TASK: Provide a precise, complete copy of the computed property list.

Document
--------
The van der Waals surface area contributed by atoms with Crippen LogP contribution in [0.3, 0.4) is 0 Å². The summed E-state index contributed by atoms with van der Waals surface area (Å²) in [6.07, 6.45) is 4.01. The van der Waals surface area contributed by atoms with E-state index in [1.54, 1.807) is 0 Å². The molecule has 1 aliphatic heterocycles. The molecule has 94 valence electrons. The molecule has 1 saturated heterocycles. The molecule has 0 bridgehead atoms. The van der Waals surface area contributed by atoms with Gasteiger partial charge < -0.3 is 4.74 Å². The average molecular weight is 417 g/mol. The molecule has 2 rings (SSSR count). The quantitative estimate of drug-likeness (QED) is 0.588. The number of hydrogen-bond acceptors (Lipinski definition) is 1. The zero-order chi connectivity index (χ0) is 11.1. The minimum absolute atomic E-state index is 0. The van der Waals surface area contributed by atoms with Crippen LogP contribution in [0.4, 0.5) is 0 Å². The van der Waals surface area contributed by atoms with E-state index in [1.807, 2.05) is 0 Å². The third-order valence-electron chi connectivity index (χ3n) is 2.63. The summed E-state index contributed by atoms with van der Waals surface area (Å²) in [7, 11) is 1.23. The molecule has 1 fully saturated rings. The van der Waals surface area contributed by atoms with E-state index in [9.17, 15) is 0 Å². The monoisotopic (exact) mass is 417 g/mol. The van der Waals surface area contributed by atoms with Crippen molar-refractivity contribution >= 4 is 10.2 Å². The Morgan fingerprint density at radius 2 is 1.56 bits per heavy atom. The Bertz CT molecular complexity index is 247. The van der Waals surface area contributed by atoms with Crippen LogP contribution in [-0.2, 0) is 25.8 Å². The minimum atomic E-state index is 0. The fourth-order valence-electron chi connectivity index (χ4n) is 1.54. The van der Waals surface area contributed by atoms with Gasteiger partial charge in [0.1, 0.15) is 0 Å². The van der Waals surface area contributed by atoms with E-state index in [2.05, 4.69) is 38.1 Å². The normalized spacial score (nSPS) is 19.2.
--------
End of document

The van der Waals surface area contributed by atoms with Crippen LogP contribution in [0.3, 0.4) is 0 Å². The summed E-state index contributed by atoms with van der Waals surface area (Å²) in [6.07, 6.45) is 4.01. The van der Waals surface area contributed by atoms with E-state index in [1.54, 1.807) is 0 Å². The molecule has 1 aliphatic heterocycles. The molecule has 94 valence electrons. The molecule has 1 saturated heterocycles. The molecule has 0 bridgehead atoms. The van der Waals surface area contributed by atoms with Gasteiger partial charge < -0.3 is 4.74 Å². The average molecular weight is 417 g/mol. The molecule has 2 rings (SSSR count). The quantitative estimate of drug-likeness (QED) is 0.588. The number of hydrogen-bond acceptors (Lipinski definition) is 1. The zero-order chi connectivity index (χ0) is 11.1. The minimum absolute atomic E-state index is 0. The van der Waals surface area contributed by atoms with Crippen LogP contribution in [0.4, 0.5) is 0 Å². The van der Waals surface area contributed by atoms with E-state index in [1.807, 2.05) is 0 Å². The third-order valence-electron chi connectivity index (χ3n) is 2.63. The summed E-state index contributed by atoms with van der Waals surface area (Å²) in [7, 11) is 1.23. The molecule has 1 fully saturated rings. The van der Waals surface area contributed by atoms with E-state index in [9.17, 15) is 0 Å². The monoisotopic (exact) mass is 417 g/mol. The van der Waals surface area contributed by atoms with Crippen molar-refractivity contribution >= 4 is 10.2 Å². The Morgan fingerprint density at radius 2 is 1.56 bits per heavy atom. The Bertz CT molecular complexity index is 247. The van der Waals surface area contributed by atoms with Crippen LogP contribution in [-0.2, 0) is 25.8 Å². The minimum atomic E-state index is 0. The fourth-order valence-electron chi connectivity index (χ4n) is 1.54. The van der Waals surface area contributed by atoms with Gasteiger partial charge in [0.1, 0.15) is 0 Å². The van der Waals surface area contributed by atoms with E-state index in [2.05, 4.69) is 38.1 Å². The normalized spacial score (nSPS) is 19.2.